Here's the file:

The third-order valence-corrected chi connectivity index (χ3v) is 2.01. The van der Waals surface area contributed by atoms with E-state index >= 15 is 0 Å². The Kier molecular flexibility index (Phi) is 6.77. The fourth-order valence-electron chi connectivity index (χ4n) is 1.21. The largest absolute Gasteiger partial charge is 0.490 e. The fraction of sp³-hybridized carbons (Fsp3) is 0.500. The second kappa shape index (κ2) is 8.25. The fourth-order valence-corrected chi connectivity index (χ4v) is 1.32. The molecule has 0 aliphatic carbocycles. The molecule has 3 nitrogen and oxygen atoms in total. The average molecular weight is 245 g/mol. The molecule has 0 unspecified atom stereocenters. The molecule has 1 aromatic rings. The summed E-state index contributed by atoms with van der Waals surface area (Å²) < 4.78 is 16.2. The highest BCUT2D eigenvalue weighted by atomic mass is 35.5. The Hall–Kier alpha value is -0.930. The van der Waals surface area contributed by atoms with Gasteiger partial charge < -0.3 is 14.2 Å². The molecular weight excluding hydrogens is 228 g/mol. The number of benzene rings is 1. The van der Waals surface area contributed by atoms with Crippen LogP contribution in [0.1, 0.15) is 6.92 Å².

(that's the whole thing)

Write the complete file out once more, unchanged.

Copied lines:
The third-order valence-corrected chi connectivity index (χ3v) is 2.01. The van der Waals surface area contributed by atoms with E-state index >= 15 is 0 Å². The Kier molecular flexibility index (Phi) is 6.77. The fourth-order valence-electron chi connectivity index (χ4n) is 1.21. The largest absolute Gasteiger partial charge is 0.490 e. The fraction of sp³-hybridized carbons (Fsp3) is 0.500. The second kappa shape index (κ2) is 8.25. The fourth-order valence-corrected chi connectivity index (χ4v) is 1.32. The molecule has 0 aliphatic carbocycles. The molecule has 3 nitrogen and oxygen atoms in total. The average molecular weight is 245 g/mol. The molecule has 0 unspecified atom stereocenters. The molecule has 1 aromatic rings. The summed E-state index contributed by atoms with van der Waals surface area (Å²) < 4.78 is 16.2. The highest BCUT2D eigenvalue weighted by atomic mass is 35.5. The Hall–Kier alpha value is -0.930. The van der Waals surface area contributed by atoms with Gasteiger partial charge < -0.3 is 14.2 Å². The molecular weight excluding hydrogens is 228 g/mol. The number of benzene rings is 1. The van der Waals surface area contributed by atoms with Crippen LogP contribution in [0.1, 0.15) is 6.92 Å².